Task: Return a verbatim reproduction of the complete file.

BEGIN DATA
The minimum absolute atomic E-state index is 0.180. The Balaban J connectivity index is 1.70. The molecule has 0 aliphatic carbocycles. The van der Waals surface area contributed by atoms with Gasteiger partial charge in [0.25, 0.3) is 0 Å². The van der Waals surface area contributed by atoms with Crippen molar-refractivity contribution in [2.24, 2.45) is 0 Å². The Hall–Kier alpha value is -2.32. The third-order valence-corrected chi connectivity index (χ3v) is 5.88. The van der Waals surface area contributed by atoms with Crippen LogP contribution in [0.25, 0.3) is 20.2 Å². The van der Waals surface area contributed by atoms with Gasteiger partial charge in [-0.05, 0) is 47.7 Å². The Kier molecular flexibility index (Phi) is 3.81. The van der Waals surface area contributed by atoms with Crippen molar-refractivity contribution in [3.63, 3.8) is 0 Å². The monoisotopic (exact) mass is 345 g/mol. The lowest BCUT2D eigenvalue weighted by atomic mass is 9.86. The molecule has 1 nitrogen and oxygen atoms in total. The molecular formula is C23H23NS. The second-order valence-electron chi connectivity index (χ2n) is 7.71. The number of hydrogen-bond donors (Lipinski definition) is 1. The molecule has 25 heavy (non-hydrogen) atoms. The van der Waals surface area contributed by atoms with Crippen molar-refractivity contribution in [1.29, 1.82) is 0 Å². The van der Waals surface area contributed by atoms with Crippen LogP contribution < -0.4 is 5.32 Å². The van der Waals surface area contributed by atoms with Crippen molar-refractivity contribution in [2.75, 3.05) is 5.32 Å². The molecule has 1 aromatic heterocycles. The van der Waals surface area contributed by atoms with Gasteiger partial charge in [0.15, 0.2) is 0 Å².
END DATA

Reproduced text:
The minimum absolute atomic E-state index is 0.180. The Balaban J connectivity index is 1.70. The molecule has 0 aliphatic carbocycles. The van der Waals surface area contributed by atoms with Gasteiger partial charge in [0.25, 0.3) is 0 Å². The van der Waals surface area contributed by atoms with Crippen molar-refractivity contribution in [2.24, 2.45) is 0 Å². The Hall–Kier alpha value is -2.32. The third-order valence-corrected chi connectivity index (χ3v) is 5.88. The van der Waals surface area contributed by atoms with Crippen LogP contribution in [0.25, 0.3) is 20.2 Å². The van der Waals surface area contributed by atoms with Gasteiger partial charge in [-0.05, 0) is 47.7 Å². The Kier molecular flexibility index (Phi) is 3.81. The van der Waals surface area contributed by atoms with Crippen molar-refractivity contribution in [3.63, 3.8) is 0 Å². The monoisotopic (exact) mass is 345 g/mol. The lowest BCUT2D eigenvalue weighted by atomic mass is 9.86. The molecule has 1 nitrogen and oxygen atoms in total. The molecular formula is C23H23NS. The second-order valence-electron chi connectivity index (χ2n) is 7.71. The number of hydrogen-bond donors (Lipinski definition) is 1. The molecule has 25 heavy (non-hydrogen) atoms. The van der Waals surface area contributed by atoms with Crippen molar-refractivity contribution in [1.29, 1.82) is 0 Å². The van der Waals surface area contributed by atoms with Crippen LogP contribution < -0.4 is 5.32 Å². The van der Waals surface area contributed by atoms with Crippen molar-refractivity contribution in [2.75, 3.05) is 5.32 Å². The molecule has 1 aromatic heterocycles. The van der Waals surface area contributed by atoms with Gasteiger partial charge in [0.15, 0.2) is 0 Å².